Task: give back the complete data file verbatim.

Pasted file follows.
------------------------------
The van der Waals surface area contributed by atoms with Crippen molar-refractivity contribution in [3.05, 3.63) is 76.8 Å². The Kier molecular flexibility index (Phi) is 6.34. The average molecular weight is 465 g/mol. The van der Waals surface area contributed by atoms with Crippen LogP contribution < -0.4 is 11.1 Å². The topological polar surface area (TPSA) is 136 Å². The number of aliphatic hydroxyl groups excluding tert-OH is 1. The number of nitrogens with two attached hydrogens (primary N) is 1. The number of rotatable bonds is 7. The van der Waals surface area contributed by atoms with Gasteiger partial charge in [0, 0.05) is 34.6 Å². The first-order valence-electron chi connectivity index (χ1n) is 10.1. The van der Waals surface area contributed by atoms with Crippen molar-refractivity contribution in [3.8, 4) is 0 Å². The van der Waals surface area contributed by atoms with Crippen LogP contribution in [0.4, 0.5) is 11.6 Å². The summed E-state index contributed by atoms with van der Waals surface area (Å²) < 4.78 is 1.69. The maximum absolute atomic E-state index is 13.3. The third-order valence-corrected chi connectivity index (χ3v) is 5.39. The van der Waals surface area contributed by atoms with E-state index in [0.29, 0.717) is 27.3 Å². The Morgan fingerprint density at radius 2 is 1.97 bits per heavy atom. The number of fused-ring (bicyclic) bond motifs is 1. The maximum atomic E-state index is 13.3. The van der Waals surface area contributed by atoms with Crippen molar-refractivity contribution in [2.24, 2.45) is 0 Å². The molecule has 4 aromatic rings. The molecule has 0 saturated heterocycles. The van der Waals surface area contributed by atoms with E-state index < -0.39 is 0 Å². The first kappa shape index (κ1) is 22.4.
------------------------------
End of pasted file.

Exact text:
The van der Waals surface area contributed by atoms with Crippen molar-refractivity contribution in [3.05, 3.63) is 76.8 Å². The Kier molecular flexibility index (Phi) is 6.34. The average molecular weight is 465 g/mol. The van der Waals surface area contributed by atoms with Crippen LogP contribution < -0.4 is 11.1 Å². The topological polar surface area (TPSA) is 136 Å². The number of aliphatic hydroxyl groups excluding tert-OH is 1. The number of nitrogens with two attached hydrogens (primary N) is 1. The number of rotatable bonds is 7. The van der Waals surface area contributed by atoms with Gasteiger partial charge in [0, 0.05) is 34.6 Å². The first-order valence-electron chi connectivity index (χ1n) is 10.1. The van der Waals surface area contributed by atoms with Crippen molar-refractivity contribution in [3.8, 4) is 0 Å². The van der Waals surface area contributed by atoms with Crippen LogP contribution in [0.4, 0.5) is 11.6 Å². The summed E-state index contributed by atoms with van der Waals surface area (Å²) < 4.78 is 1.69. The maximum absolute atomic E-state index is 13.3. The third-order valence-corrected chi connectivity index (χ3v) is 5.39. The van der Waals surface area contributed by atoms with E-state index in [0.29, 0.717) is 27.3 Å². The Morgan fingerprint density at radius 2 is 1.97 bits per heavy atom. The number of fused-ring (bicyclic) bond motifs is 1. The maximum atomic E-state index is 13.3. The van der Waals surface area contributed by atoms with Crippen molar-refractivity contribution in [2.24, 2.45) is 0 Å². The molecule has 4 aromatic rings. The molecule has 0 saturated heterocycles. The van der Waals surface area contributed by atoms with E-state index < -0.39 is 0 Å². The first kappa shape index (κ1) is 22.4.